14. Fuchs Lucky 7 Head - Purple, (panel), (top), (back). I get a lot of requests for hand-wired low-power amps, as more and more players are becoming informed about tube amps. Quite simply, a tube amp that's cranked, with the power tubes running hot sounds a lot better than a higher powered amp running at lower volume, getting the preamp distortion by cranking up the gain. More players are doing studio work out of the home, where a 50-watt tube amp will alert the entire neighborhood that you're recording a new track. The Lucky 7 is the perfect amp for studio's, back stage, or even clubs if mic'd and run through the house system. The output is a very nice, and deceptively loud, 7 watts via a single EL34 tube - or change to a 6V6 (no user biasing required) to lower it to 5 watts. The Lucky 7 has the high build quality and awesome tone of Fuchs' bigger amps, although in a more affordable price range. It's based on a dual 12AX7 preamp stage and a unique single ended 7-watt EL-34 fixed bias output stage. The Lucky 7 also has a full compliment of flexible tone controls to tweak your tone. This amp has a remarkable amount of clean headroom before distorting into a sweet, decidedly rock, overdrive. Voiced like its bigger siblings the Train 45 (which I just sold) and Blackjack 21, the Lucky 7 has a classic rock voice similar to a vintage Marshall or Trainwreck, with a cutting rock edge that's filled with harmonic richness and chime. The circuit design also is attenuator friendly - it has a preamp stage designed to allow clean-to-mean from the guitar volume control. The chassis is aircraft grade aluminum with an internal construction of mixed PC board and hard wired. The preamp tubes and power supply circuitry are on the circuit card, while the power tubes and transformer are mounted direct to the chassis. Single point grounding keeps it free of hum at all levels. Other features include: ¾ solid wood cabinet with durable tolex covering, anodized aluminum chassis with long-lasting silk screened labeling, heavy duty Cliff brand jacks, solid metal shaft Alpha potentiometers ultra-long-life neon pilot lamp and heavy duty AC power switch, and simple user adjustable fixed bias. Again, output is 7 or 5 watts (EL34 of 6V6), into 4 or 8 ohms. For full specs and sound clip, click here for Fuch's site or here for several YouTube demo's. The Lucky 7 head in purple sells for $1114, with no discounts that I've seen. This one is barely used in extremely nice shape, for $799.
15. 1966 Gibson GA-20 RVT "Minuteman", (panel), (top), (back), (footswitch). This amp has been in stock for around 2 years and I finally got it out to our tech to get it sounding "right". I thought about posting it as it came in - an okay sounding amp that could benefit from some tweaking. I'm glad I decided to wait to get it benched so I can offer it as an excellent sounding amp with a fairly crisp clean tone and an excellent breakup at low volume that should appeal to blues players. Everybody loves vintage Fenders and during this era the comparable model would have been a blackface Deluxe Reverb. I honestly don't know why Fenders are so expensive compared to Gibsons. Both are very solidly constructed with comparable transformers and other components and point-to-point soldering. Fender smartly stuck with generally the same models from year to year while Gibson tended to turn out different models every few years. Most of these were good designs but the market never got familiar enough with any of them before a new line was released. The GA-20RVT is a low wattage amp, perhaps 8-12 watts but, regardless, not the 20 that the model suggests, with reverb (RV) and Tremolo (T). Most American amps, and British for that matter, weren't using Fender's 6L6 or 6V6 power tubes and this model uses a pair of 6BQ5S power tubes 5 preamp tubes (3 12AU7 and 2 6EU7). It's 2-channel amp with Volume, Treb, Bass on Ch-1; Loudness, Treb, Bass, Reverb, Tremolo Depth, and Tremolo Speed on Ch-2. Effects are footswitchable via a 2-button footswitch (included) with a long cord attached to the amp. All components are original; trannies dated 1966, CTS 12" speaker dated '66, original 2-prong power cord. Cosmetically the panels and covering are in good shape and the worst flaws are some rust on the centers of the knobs and on the handle, plus one of the back panels is missing. If you're looking for a quality tone in a hand-wired USA amp, for around 1/3 the cost of a Fender, this might just be the ticket. In fact this amp scored an overall "10" on Harmony-Central (link). Everything was just tweaked and the amp works perfectly. A good value at $499. Includes schematic and original footswitch.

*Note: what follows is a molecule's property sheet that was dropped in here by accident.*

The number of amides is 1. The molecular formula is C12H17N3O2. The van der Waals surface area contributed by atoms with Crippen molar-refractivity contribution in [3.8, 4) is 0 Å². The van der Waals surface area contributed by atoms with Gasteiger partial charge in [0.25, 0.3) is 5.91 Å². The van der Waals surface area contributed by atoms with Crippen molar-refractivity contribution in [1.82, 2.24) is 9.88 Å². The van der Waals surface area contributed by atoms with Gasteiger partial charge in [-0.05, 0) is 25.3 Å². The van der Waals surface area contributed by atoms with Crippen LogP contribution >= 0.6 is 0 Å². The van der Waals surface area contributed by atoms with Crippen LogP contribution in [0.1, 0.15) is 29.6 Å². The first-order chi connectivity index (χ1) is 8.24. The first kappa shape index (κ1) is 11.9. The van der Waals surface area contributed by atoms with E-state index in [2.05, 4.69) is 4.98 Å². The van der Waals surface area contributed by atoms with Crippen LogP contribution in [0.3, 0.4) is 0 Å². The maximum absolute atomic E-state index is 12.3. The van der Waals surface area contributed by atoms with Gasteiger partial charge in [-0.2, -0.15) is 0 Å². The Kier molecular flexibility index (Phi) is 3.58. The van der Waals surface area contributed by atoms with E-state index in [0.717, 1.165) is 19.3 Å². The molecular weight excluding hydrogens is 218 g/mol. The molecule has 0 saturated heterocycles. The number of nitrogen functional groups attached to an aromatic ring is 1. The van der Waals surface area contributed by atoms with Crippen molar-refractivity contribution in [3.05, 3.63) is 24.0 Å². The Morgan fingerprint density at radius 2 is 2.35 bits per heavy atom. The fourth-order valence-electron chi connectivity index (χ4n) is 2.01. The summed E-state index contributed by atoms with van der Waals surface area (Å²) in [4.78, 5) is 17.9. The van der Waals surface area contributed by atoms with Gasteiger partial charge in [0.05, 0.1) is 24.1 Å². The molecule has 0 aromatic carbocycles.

16. Gibson GA-5 Les Paul Junior Amp, (side/back). 5-watt lil' screamer! Oh man, what a monster this baby is. If you're looking for an overdriven tube tone for practice or studio, this could be just what you're looking for. Very little clean tones - starts to break up around "3" and around "5" it achieves what most amps achieve wide open. Turn the knob past 5 and you get more saturation at every number, unlike some amps where there is little difference between initial break-up and full volume. I am very impressed with this one and hat's off to Gibson for coming up with a reissue that's even cooler than the original. Not a cheap amp, but comparable to most of the boutique Champ clones in that it's hand-built with point-to-point solder - with single-ended Class A circuit with an EL84 power and a 12AX7 preamp. Excellent sounding 8" "special design" Goldtone speaker with hardwood cabinet covered in cream tolex. Looks good inside with a polished chrome chassis and a remarkably large power transformer (pic2). Other than 3 small nicks in the tolex in back (shown here), flawless cosmetics. Every studio needs an amp like this and with a list price on new of $1150, this one's just $429. Ships in original box with manual. For Gibson's specs, click here. Note: I have this identical amp except in yellow tolex, also made by Mojotone (pic here) on my amps page for $399.